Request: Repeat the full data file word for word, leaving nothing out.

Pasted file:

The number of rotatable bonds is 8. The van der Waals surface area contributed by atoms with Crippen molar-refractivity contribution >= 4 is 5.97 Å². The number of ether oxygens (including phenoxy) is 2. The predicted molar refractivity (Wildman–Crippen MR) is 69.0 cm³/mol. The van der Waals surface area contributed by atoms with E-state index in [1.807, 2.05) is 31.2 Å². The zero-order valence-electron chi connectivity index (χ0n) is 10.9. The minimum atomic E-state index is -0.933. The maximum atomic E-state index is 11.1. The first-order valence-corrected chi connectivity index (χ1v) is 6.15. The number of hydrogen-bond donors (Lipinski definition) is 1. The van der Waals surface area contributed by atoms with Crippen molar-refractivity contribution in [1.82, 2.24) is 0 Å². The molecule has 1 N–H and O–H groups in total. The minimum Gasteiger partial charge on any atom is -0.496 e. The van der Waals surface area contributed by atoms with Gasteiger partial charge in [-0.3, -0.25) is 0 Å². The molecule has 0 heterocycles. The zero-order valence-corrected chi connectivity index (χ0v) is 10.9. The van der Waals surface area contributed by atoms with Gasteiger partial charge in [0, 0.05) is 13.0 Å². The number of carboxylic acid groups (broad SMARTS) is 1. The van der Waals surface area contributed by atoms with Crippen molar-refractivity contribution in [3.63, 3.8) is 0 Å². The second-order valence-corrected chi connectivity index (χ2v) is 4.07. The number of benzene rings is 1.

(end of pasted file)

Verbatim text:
The number of rotatable bonds is 8. The van der Waals surface area contributed by atoms with Crippen molar-refractivity contribution >= 4 is 5.97 Å². The number of ether oxygens (including phenoxy) is 2. The predicted molar refractivity (Wildman–Crippen MR) is 69.0 cm³/mol. The van der Waals surface area contributed by atoms with E-state index in [1.807, 2.05) is 31.2 Å². The zero-order valence-electron chi connectivity index (χ0n) is 10.9. The minimum atomic E-state index is -0.933. The maximum atomic E-state index is 11.1. The first-order valence-corrected chi connectivity index (χ1v) is 6.15. The number of hydrogen-bond donors (Lipinski definition) is 1. The van der Waals surface area contributed by atoms with Crippen molar-refractivity contribution in [1.82, 2.24) is 0 Å². The molecule has 1 N–H and O–H groups in total. The minimum Gasteiger partial charge on any atom is -0.496 e. The van der Waals surface area contributed by atoms with Gasteiger partial charge in [-0.3, -0.25) is 0 Å². The molecule has 0 heterocycles. The zero-order valence-corrected chi connectivity index (χ0v) is 10.9. The van der Waals surface area contributed by atoms with Gasteiger partial charge in [0, 0.05) is 13.0 Å². The number of carboxylic acid groups (broad SMARTS) is 1. The van der Waals surface area contributed by atoms with Crippen molar-refractivity contribution in [3.63, 3.8) is 0 Å². The second-order valence-corrected chi connectivity index (χ2v) is 4.07. The number of benzene rings is 1.